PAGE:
Heston Blumenthal, who also operates the Dinner restaurant at Melbourne’s Southbank, isn’t the only one apparently using tax havens. By one estimate, four out of every ten dollars of multinational profits are now routed through tax havens. Dubbed ‘Treasure Islands’ by one expert, places like Panama and Bermuda have become infamous for their willingness to house companies and their unwillingness to share information about them.Read more
ABC MELBOURNE DRIVE
MONDAY, 17 DECEMBER 2018
SUBJECTS: The Coalition’s debt-doubling debacle, Labor’s plans to close multinational tax loopholes and make big business pay their fair share, Labor National Conference.
PRUE BENTLEY: Andrew Leigh is the Shadow Assistant Treasurer and is with us now. Andrew Leigh, good afternoon.
ANDREW LEIGH, SHADOW ASSISTANT TREASURER: Good afternoon, Prue. Great to be with you.
BENTLEY: First, before we get to the National Conference, the Government released their mid-year budget update this morning and they’re crowing about - particularly about a projected surplus for next year of $4.1 billion. This is what Treasurer Josh Frydenberg said to Ali Moore this morning.
JOSH FRYDENBERG, TREASURER: Well, the results today are the product of more than five years of hard work - disciplined design making, including more targeted and restrained spending, as well as putting in place tax cuts for small business people and for households and for families. So today’s, the first job we need to do is to deliver a surplus and the seance job we need to do is pay back Labor’s debt and we’ve still got that to do.
BENTLEY: That was Treasurer Josh Frydenberg this morning. Andrew Leigh, a return to surplus, that’s good news for the Government. That’s good news for the Australian public, isn’t it?
LEIGH: It's certainly good news, but I think what you heard there it wasn't merely crowing - it was what George Orwell called blackwhite. This is a government that came to office in 2013 promising a surplus in their first year and in every year after that. And they’re on track, on their own numbers, to deliver six deficits and finally promising a surplus after having doubled net debt. As you know, Labor took on debt during the global financial crisis to save the economy in the teeth of the worst global recession that we'd seen since the greatest since the Great Depression. We managed to save 200,000 jobs. But what's the Coalition's excuse for having doubled net debt since 2013? They just don't have one.Read more
SKY NEWS AGENDA
MONDAY, 17 DECEMBER 2018
SUBJECTS; Labor Conference, MYEFO, IPSOS poll, negative gearing, asylum seeker policy, Newstart allowance review.
LAURA JAYES: Andrew Leigh is at the Labor Conference and he joins us live here this morning. Andrew Leigh, thank you for your time. We’re yet to see these figures officially but as we know the good news is selectively leaked out ahead of the budget update today. What do you make of the figures? Halving the deficit this year and a bigger return the surplus next year, good news and who do you credit?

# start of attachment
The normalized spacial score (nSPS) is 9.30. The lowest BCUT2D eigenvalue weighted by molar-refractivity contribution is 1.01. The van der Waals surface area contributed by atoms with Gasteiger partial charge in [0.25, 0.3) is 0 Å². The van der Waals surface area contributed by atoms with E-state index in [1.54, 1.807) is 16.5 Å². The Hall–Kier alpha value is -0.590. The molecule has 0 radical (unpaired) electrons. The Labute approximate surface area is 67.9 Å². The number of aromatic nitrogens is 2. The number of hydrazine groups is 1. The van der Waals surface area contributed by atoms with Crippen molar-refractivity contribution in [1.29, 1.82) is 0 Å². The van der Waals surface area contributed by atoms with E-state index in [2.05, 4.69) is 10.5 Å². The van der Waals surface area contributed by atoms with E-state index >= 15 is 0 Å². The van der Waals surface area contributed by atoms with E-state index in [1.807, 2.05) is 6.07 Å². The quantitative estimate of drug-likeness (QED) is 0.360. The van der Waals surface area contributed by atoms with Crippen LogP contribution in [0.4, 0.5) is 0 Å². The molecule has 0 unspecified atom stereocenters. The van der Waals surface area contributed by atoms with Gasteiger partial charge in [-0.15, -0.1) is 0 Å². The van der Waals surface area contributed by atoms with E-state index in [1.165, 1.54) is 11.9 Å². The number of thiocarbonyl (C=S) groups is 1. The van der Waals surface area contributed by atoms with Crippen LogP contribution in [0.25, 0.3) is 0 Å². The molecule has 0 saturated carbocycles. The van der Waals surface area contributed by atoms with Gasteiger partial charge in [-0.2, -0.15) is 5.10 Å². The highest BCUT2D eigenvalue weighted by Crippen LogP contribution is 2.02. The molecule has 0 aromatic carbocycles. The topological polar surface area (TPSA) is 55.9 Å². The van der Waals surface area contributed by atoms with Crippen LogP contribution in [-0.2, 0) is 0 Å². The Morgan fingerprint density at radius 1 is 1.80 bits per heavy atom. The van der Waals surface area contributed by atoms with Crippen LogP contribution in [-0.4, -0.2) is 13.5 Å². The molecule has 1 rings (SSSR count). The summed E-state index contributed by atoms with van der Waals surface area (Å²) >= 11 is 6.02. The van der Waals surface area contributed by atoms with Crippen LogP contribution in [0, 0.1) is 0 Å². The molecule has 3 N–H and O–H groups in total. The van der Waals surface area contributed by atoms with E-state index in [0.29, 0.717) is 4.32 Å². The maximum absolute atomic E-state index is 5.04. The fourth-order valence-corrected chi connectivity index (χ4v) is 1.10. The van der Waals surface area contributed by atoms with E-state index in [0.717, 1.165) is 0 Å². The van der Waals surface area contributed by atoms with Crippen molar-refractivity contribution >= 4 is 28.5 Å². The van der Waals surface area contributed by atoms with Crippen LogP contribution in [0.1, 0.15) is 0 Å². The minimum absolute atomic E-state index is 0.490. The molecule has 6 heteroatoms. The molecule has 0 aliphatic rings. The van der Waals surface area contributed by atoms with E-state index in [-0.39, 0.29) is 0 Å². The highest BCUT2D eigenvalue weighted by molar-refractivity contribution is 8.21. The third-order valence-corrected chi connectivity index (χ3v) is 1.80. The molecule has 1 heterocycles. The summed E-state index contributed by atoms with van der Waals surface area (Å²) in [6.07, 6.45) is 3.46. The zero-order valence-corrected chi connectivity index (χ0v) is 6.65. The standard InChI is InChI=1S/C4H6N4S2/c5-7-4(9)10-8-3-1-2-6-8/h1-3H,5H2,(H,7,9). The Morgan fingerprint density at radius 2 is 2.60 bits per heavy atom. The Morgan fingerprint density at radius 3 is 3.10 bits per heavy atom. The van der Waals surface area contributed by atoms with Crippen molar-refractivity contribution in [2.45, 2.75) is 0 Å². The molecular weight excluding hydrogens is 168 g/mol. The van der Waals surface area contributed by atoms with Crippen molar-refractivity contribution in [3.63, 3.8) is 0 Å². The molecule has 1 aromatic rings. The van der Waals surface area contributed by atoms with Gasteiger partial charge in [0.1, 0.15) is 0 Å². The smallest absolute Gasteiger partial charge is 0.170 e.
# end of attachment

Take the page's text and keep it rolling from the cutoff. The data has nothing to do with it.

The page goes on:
ANDREW LEIGH, SHADOW ASSISTANT TREASURER: Laura, what you just heard from the Treasurer and the Finance Minister was a rewriting of history that would have made George Orwell proud. This is a Government which came to office in 2013 promising that there would be surpluses in their first year and every year after that. They haven’t delivered a single surplus and they’ve doubled net debt. Gross debt has now crashed through about the half a trillion dollar barrier. They castigated Wayne Swan because he promised a surplus which then didn't materialise after the economy was whacked with the biggest downturn since the Great Depression. And now they're saying they’re delivering a surplus - well, they're not. They’re promising a surplus yet again, as they did before the election. Australians will reasonably ask why is it that the Coalition will stand up for every multinational tax loophole but not support fair funding of schools? Because when you hear them talk about a higher taxing agenda-Read more
MORE COMPETITION, LESS CHICAGO
Australian Financial Review, 17 December 2018
If you want to know whether firms are worried about competition, don’t just listen to what they say. Listen to what they don’t say. Trawling through thousands of annual reports of American firms, a recent study found that the use of the word ‘competition’ in those reports has declined by three quarters since the start of the century.
Another approach is to look at their books. In the 1980s, large listed firms charged prices that were 10-20 percent above their costs. Today, that’s risen to 60 percent. The problem is just as bad in Australia as in other advanced countries. A study by the Australian Competition and Consumer Commission earlier this year concluded that the residential mortgage market looked more like ‘synchronised swimming’ than competition, with customers forced to keep switching lenders if they wanted to get the best deal.
Australia’s competition problem has deep roots. Under the Fraser Government, the test for companies to merge was weakened, in the misguided belief that we needed to let firms grow large in Australia if they were to compete overseas. The merger test was finally tightened up again under the Keating Government. But as former ACCC chair Allan Fels has pointed out, the lax test had by then allowed mergers between Coles and Myer, News Ltd and Herald & Weekly Times and Ansett Airlines and East West Airlines.Read more